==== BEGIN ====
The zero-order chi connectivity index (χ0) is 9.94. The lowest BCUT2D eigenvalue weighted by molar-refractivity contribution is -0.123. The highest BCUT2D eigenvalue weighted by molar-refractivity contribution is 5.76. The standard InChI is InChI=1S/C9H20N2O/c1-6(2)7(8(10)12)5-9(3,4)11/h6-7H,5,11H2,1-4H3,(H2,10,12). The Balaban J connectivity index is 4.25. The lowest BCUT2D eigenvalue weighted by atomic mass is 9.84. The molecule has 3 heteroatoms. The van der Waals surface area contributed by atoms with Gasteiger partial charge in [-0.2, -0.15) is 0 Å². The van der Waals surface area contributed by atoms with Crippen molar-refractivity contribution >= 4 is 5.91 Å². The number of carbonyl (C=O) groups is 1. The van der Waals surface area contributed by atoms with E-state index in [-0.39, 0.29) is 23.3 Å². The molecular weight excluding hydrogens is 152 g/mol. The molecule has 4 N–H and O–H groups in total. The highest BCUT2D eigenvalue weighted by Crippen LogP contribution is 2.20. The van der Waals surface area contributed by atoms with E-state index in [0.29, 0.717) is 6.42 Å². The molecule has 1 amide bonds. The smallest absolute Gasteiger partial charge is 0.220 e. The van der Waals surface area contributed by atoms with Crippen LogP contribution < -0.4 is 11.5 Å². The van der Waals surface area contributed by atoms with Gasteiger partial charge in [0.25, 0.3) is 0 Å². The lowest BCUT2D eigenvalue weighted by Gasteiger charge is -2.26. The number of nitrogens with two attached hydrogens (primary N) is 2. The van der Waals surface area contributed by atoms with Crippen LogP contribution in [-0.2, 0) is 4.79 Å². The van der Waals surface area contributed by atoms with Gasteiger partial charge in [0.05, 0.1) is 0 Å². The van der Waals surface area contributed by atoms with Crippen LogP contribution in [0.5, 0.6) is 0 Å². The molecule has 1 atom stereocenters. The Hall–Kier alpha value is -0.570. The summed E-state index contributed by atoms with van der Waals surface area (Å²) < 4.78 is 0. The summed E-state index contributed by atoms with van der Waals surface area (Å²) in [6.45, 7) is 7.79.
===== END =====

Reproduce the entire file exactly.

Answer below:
The zero-order chi connectivity index (χ0) is 9.94. The lowest BCUT2D eigenvalue weighted by molar-refractivity contribution is -0.123. The highest BCUT2D eigenvalue weighted by molar-refractivity contribution is 5.76. The standard InChI is InChI=1S/C9H20N2O/c1-6(2)7(8(10)12)5-9(3,4)11/h6-7H,5,11H2,1-4H3,(H2,10,12). The Balaban J connectivity index is 4.25. The lowest BCUT2D eigenvalue weighted by atomic mass is 9.84. The molecule has 3 heteroatoms. The van der Waals surface area contributed by atoms with Gasteiger partial charge in [-0.2, -0.15) is 0 Å². The van der Waals surface area contributed by atoms with Crippen molar-refractivity contribution >= 4 is 5.91 Å². The number of carbonyl (C=O) groups is 1. The van der Waals surface area contributed by atoms with E-state index in [-0.39, 0.29) is 23.3 Å². The molecular weight excluding hydrogens is 152 g/mol. The molecule has 4 N–H and O–H groups in total. The highest BCUT2D eigenvalue weighted by Crippen LogP contribution is 2.20. The van der Waals surface area contributed by atoms with E-state index in [0.29, 0.717) is 6.42 Å². The molecule has 1 amide bonds. The smallest absolute Gasteiger partial charge is 0.220 e. The van der Waals surface area contributed by atoms with Crippen LogP contribution < -0.4 is 11.5 Å². The van der Waals surface area contributed by atoms with Gasteiger partial charge in [0.25, 0.3) is 0 Å². The lowest BCUT2D eigenvalue weighted by Gasteiger charge is -2.26. The number of nitrogens with two attached hydrogens (primary N) is 2. The van der Waals surface area contributed by atoms with Crippen LogP contribution in [-0.2, 0) is 4.79 Å². The van der Waals surface area contributed by atoms with Gasteiger partial charge in [0.05, 0.1) is 0 Å². The van der Waals surface area contributed by atoms with Crippen LogP contribution in [0.5, 0.6) is 0 Å². The molecule has 1 atom stereocenters. The Hall–Kier alpha value is -0.570. The summed E-state index contributed by atoms with van der Waals surface area (Å²) < 4.78 is 0. The summed E-state index contributed by atoms with van der Waals surface area (Å²) in [6.45, 7) is 7.79.